UPDATE: Feb. 22, 2022: Peloton has started offering partial refunds for orders that have been hit by delays as a result of operational changes, as well as waivers for members whose repairs or swaps have been impacted, according to a copy of a note to members that the brand shared with Marketing Dive. Several customers had complained about the delays in social media posts attached to Peloton’s newly launched marketing campaign.
Read a portion of the note sent on Feb. 19 here: “As many of you may know, our previous leadership team made certain decisions during COVID regarding the supply chain and operations that did not work. These were made in the hopes of excellence in customer service, but fell short of our standards … Under the guidance of our new management team, Peloton is acting decisively and hitting the reset button while working to optimize our operations, delivery logistics, and service.”
- Peloton is pushing a new advertising campaign that includes testimonials from customers who were initially skeptical of the connected fitness brand but have since become loyal converts, according to details shared in an email with Marketing Dive.
- “Love Every Journey” appears across TV, print, out-of-home (OOH) and social media channels. Instagram posts, including snapshots of OOH placements in high-traffic areas like Times Square, had generated 11 million impressions and 90,000 likes as of a Monday, about double Peloton’s usual engagement rate for such efforts, a spokesperson said. A 30-second TV spot also started airing on Feb. 21.
- Peloton is debuting the campaign amid a flurry of bad headlines. The company has enacted extensive layoffs and curtailed production as demand for its at-home fitness equipment cools. Co-founder and CEO John Foley stepped down from his post earlier this month.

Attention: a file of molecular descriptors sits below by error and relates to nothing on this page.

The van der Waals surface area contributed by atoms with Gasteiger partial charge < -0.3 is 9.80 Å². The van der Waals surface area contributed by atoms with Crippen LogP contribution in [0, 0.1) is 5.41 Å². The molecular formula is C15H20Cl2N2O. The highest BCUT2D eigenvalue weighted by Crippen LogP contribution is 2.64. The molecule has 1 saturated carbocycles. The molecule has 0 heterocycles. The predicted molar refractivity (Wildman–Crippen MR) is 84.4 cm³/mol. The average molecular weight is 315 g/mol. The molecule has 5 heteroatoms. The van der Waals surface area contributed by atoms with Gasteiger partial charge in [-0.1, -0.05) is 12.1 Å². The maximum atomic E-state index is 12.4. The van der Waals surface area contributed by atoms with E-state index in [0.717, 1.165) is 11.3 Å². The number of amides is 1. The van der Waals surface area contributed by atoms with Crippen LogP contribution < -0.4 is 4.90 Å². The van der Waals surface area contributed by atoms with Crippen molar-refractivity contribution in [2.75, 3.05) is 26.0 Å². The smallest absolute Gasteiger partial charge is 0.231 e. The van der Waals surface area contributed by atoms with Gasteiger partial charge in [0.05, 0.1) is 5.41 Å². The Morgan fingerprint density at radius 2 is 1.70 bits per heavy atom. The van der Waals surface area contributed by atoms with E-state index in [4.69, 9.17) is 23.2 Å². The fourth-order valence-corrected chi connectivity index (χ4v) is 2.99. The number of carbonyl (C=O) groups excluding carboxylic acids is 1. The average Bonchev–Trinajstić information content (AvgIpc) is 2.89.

Peloton’s latest ad campaign isn’t subtle. The marketer is throwing a spotlight on customers who have doubted it in the past but are now devoted to fitness regimens run through its connected bike and treadmill products. The implication is that Peloton will be able to weather its current headwinds based on its ability to foster long-term loyalty. Its services now wield about 6.6 million subscribers.
“This campaign is leading with the unvarnished voices of our members at a time of heightened skepticism because nothing is sharper than the truth,” said Dara Treseder, chief marketing officer of Peloton, in a press statement.
Spare OOH and print ads use black text on a white background to show the journey of various Peloton converts. Initial testimonials associate Peloton with phrases like “scam,” “fad” and “overpriced coat rack,” only for the same people offering those criticisms to come around and discover their passion for the brand’s community. The TV spot takes a more aspirational approach, describing why various people take up the Peloton to begin with, whether it’s because they want to recapture their college sports glory days or fit into a new pair of leggings.
Posts on social media go deeper in profiling individual users who improved their lives thanks to Peloton. But digging into the comments reveals plenty of frustrated customers as well. Several Instagram users took the campaign as an opportunity to complain about no-show deliveries, issues with scheduling repairs on bikes and other technical issues — potential signs of the marketer’s broader operational issues.
Peloton was once a major beneficiary of the pandemic, as consumers were forced to think more about at-home fitness arrangements. But as gyms reopened and COVID-19 restrictions loosened, the company saw demand plummet. Earlier this year, CNBC reported that Peloton would temporarily halt production of its connected fitness products and try to better manage costs. CEO Foley stepped down not long after. About $40 billion has been wiped off Peloton’s market capitalization from its pandemic high, while speculation has mounted that the company could be acquired.
With its hardware segment encountering steep challenges, Peloton has been trying to innovate elsewhere. Last week, it introduced a feature called Lanebreak that gamifies the bike-riding experience.